President Obama Endorses a Day for Teen Pregnancy Prevention

Posted on Wed, May 06, 2009 @ 05:53 AM
teen pregnancy prevention

Today (May 6) is America's National Day to Prevent Teen pregnancy. Mind you, lest there be any confusion, no one is saying the problem is going to be solved in a day. So why have a day at all? Don't we have enough 'Hallmark days' on the calendar as it is?

It's trendy these days for bloggers and twitterers to greet every new commemoration with that very question in petulant chorus, but the fact is that when media coordinate to focus on an issue in unison it does make a strong, positive impact on public awareness and involvement. 

This year, which marks the 8th annual commemoration of this day, the official Web site of the non-partisan National Campaign to Prevent Teen and Unplanned Pregnancy displays a letter from President Obama, who obviously considered the topic important enough to warrant his recognition. After acknowledging the risks and challenges presented by America's high rates of teen pregnancy and pledging his support for combined community efforts, President Obama had this to add:

We must also remember that, as parents, mentors and friends, we have a responsibility to be involved in the lives of our children and talk to them about teen pregnancy.

How do parents talk to their children about this important issue? Bill Albert of the National Campaign offers some practical tips in "Teens, Parents and Teen Parents." More information can also be found at the National Campaign's sister site,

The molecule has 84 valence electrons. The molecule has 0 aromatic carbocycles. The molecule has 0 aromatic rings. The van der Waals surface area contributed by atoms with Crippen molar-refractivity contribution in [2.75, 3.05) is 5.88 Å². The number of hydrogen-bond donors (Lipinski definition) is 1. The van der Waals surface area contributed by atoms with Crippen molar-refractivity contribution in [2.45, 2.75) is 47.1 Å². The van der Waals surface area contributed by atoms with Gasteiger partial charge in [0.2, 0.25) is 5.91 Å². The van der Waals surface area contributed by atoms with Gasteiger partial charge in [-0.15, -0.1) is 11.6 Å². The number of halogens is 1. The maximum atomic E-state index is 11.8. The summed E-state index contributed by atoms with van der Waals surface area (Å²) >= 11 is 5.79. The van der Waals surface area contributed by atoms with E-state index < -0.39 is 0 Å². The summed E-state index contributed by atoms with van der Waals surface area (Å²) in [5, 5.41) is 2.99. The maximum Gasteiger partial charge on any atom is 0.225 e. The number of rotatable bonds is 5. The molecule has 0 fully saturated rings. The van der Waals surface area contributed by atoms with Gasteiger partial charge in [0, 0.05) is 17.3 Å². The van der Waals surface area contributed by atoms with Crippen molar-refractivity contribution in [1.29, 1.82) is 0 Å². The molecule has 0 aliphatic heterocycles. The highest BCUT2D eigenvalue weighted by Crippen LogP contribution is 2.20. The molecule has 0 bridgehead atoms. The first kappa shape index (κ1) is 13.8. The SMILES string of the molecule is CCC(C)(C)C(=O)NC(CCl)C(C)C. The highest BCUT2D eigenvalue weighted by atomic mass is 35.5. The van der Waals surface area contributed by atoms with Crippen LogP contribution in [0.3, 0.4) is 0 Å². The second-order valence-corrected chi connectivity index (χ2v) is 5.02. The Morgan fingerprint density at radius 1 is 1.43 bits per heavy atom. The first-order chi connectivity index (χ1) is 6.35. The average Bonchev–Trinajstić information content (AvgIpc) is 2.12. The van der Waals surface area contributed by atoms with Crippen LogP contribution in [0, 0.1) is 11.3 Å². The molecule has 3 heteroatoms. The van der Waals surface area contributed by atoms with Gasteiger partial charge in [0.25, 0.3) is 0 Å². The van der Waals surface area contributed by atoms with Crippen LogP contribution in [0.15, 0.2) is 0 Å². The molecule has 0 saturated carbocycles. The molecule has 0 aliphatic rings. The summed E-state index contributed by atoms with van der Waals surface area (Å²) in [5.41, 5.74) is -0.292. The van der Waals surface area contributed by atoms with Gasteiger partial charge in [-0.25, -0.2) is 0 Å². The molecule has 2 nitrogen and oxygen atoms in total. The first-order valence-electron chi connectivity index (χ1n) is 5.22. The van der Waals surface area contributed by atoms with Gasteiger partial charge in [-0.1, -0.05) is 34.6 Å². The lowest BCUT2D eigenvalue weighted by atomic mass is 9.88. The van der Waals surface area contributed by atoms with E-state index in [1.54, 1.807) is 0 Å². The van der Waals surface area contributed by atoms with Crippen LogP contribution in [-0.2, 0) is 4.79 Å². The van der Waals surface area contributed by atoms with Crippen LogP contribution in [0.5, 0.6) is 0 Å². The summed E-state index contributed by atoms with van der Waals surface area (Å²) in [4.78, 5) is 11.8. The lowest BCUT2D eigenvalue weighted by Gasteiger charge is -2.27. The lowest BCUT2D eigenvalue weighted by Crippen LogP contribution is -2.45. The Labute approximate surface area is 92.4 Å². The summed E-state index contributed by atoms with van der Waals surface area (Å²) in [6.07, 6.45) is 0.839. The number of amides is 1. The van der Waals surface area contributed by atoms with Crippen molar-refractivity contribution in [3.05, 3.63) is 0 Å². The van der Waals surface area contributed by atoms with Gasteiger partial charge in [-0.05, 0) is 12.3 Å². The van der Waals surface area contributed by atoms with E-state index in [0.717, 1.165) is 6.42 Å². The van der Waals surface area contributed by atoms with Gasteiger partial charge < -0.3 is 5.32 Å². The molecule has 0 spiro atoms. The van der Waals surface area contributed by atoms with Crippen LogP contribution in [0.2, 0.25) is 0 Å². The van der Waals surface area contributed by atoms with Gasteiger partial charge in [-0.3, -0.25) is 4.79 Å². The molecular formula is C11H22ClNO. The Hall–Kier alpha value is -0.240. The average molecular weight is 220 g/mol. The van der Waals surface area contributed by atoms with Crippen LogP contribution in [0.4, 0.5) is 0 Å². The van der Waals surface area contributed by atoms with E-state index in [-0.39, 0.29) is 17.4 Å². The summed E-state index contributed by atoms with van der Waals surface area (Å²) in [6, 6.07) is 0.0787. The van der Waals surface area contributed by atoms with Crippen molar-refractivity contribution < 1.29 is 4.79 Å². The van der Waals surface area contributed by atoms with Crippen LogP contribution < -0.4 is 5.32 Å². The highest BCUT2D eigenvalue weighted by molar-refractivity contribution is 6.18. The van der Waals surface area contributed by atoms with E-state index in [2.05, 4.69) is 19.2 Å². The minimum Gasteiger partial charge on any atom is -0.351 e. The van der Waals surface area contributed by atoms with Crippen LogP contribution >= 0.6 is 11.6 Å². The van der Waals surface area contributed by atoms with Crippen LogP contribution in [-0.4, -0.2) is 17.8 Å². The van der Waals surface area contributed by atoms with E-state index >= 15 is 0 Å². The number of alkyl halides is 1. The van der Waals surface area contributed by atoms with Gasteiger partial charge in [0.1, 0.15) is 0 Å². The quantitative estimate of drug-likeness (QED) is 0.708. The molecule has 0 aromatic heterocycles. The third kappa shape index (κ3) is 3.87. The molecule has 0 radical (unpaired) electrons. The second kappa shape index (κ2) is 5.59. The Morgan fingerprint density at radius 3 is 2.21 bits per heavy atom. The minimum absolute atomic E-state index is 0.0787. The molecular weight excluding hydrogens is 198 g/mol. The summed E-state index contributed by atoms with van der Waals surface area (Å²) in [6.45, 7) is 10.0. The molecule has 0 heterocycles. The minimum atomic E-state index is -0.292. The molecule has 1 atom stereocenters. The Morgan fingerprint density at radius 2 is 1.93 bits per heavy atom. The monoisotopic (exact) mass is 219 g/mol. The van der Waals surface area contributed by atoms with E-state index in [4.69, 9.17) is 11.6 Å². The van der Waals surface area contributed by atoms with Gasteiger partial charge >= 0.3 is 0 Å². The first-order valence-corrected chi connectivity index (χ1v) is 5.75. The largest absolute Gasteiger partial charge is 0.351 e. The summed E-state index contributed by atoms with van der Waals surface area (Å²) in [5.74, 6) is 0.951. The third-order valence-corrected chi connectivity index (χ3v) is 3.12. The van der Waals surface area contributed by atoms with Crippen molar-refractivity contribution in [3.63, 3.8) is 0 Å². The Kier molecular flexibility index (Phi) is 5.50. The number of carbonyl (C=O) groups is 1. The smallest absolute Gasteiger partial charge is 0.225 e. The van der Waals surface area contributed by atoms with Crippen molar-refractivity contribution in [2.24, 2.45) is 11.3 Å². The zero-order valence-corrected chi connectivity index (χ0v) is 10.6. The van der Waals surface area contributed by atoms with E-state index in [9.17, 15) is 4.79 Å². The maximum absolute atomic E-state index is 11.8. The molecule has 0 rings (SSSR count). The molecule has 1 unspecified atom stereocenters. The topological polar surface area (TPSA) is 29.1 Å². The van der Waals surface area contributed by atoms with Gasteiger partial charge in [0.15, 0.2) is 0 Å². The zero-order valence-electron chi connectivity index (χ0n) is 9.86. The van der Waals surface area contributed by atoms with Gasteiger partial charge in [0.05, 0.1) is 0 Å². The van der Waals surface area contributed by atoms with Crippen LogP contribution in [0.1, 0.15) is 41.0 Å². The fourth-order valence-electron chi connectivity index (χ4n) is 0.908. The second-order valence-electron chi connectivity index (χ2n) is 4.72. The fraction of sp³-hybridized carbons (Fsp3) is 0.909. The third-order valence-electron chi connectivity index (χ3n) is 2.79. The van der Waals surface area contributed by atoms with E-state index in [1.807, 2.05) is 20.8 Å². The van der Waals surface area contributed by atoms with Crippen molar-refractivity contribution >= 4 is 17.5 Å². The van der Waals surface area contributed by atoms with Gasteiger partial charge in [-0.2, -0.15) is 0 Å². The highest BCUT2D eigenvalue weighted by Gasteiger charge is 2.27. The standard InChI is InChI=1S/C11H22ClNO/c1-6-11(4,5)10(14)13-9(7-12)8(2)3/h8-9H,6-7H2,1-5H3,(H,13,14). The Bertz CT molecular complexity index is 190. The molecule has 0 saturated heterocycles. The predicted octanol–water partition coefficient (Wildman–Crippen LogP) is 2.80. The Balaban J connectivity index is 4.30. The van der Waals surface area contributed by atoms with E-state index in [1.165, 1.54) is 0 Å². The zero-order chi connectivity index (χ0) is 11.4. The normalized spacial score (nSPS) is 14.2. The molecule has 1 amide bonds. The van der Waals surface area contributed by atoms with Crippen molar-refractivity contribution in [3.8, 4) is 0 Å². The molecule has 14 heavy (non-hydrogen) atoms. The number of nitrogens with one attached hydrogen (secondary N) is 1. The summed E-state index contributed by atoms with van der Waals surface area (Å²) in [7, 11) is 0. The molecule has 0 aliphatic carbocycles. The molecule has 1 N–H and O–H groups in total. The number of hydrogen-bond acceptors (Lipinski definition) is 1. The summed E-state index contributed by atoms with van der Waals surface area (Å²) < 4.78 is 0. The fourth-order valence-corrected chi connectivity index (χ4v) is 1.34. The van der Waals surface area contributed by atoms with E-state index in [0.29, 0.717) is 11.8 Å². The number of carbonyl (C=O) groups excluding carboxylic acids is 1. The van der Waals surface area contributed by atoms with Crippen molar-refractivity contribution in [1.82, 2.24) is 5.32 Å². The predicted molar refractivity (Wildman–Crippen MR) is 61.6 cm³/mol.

Tags: parenting teens, teenage pregnancy, bill albert, national campaign to prevent teen and unplanned pr, teens and parents

Childhood Interrupted

Posted on Tue, Dec 09, 2008 @ 03:54 PM
A Special Report on Teen Pregnancy
family relationships

The recent Rand study connecting the viewing of sexual content on television with increased rates of teen pregnancy has created quite a stir. Even though the Rand researchers did not lay blame, and indeed were careful to make appropriate qualifying statements, Monday-morning quarterbacks who haven't taken the time to read the study have in some cases been too quick to accuse them of one-sidedness.

Perhaps any one-sidedness in the story was introduced on the part of those reporting it.

Fortunately there are cooler heads amongst those who deal with this issue on a regular basis. One of these is Bill Albert, chief program officer for the National Campaign to Prevent Teen and Unplanned Pregnancy. Though I spoke to him on a Monday, there was no post-game quarterbacking involved.

"The recent Rand study that came out about sexual content on TV was a very good study, one of the best that’s been done to date," Albert told me. Acknowledging that he had nevertheless been "fearful of the unintended consequences"—that would follow if people were to focus on TV at the expense of other factors, Albert pointed the way to the reason the Rand study is important for families to read: "TV actually grows in stature as other important influences in a teen’s life—for instance, parents—diminish," he said. "The negative aspects of media influence can be greatly mitigated by on-the-job parents."

How do we make sure we're the on-the-job sort of parent? Albert gave some very sound, practical advice in this portion of the interview. More of our discussion will appear in the Spring issue of the journal Vision.

Tags: family relationships, teenage pregnancy, bill albert, national campaign to prevent teen and unplanned pr